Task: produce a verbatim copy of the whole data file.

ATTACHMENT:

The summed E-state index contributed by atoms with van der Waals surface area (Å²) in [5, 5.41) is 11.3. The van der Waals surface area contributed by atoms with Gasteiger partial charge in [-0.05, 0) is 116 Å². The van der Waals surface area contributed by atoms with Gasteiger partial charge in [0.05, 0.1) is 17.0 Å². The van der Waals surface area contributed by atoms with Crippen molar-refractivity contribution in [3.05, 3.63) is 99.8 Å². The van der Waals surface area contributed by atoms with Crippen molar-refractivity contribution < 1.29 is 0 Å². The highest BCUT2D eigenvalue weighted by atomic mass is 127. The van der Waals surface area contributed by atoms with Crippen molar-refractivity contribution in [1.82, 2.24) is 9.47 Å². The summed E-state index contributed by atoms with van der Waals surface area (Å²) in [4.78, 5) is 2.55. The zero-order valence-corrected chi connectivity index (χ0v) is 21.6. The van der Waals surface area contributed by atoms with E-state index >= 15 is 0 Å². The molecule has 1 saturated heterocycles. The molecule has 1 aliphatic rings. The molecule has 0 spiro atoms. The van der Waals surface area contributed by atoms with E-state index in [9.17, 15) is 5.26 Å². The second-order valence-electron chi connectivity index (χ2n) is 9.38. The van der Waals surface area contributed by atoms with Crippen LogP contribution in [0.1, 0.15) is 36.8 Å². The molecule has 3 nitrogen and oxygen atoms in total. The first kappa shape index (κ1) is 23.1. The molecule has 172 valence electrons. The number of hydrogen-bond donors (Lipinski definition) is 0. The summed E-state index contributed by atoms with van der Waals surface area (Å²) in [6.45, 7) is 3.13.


The summed E-state index contributed by atoms with van der Waals surface area (Å²) in [5, 5.41) is 11.3. The van der Waals surface area contributed by atoms with Gasteiger partial charge in [-0.05, 0) is 116 Å². The van der Waals surface area contributed by atoms with Gasteiger partial charge in [0.05, 0.1) is 17.0 Å². The van der Waals surface area contributed by atoms with Crippen molar-refractivity contribution in [3.05, 3.63) is 99.8 Å². The van der Waals surface area contributed by atoms with Crippen molar-refractivity contribution < 1.29 is 0 Å². The highest BCUT2D eigenvalue weighted by atomic mass is 127. The van der Waals surface area contributed by atoms with Crippen molar-refractivity contribution in [1.82, 2.24) is 9.47 Å². The summed E-state index contributed by atoms with van der Waals surface area (Å²) in [4.78, 5) is 2.55. The zero-order valence-corrected chi connectivity index (χ0v) is 21.6. The van der Waals surface area contributed by atoms with E-state index >= 15 is 0 Å². The molecule has 1 saturated heterocycles. The molecule has 1 aliphatic rings. The molecule has 0 spiro atoms. The van der Waals surface area contributed by atoms with E-state index in [9.17, 15) is 5.26 Å². The second-order valence-electron chi connectivity index (χ2n) is 9.38. The van der Waals surface area contributed by atoms with Crippen LogP contribution in [0.1, 0.15) is 36.8 Å². The molecule has 3 nitrogen and oxygen atoms in total. The first kappa shape index (κ1) is 23.1. The molecule has 172 valence electrons. The number of hydrogen-bond donors (Lipinski definition) is 0. The summed E-state index contributed by atoms with van der Waals surface area (Å²) in [6.45, 7) is 3.13.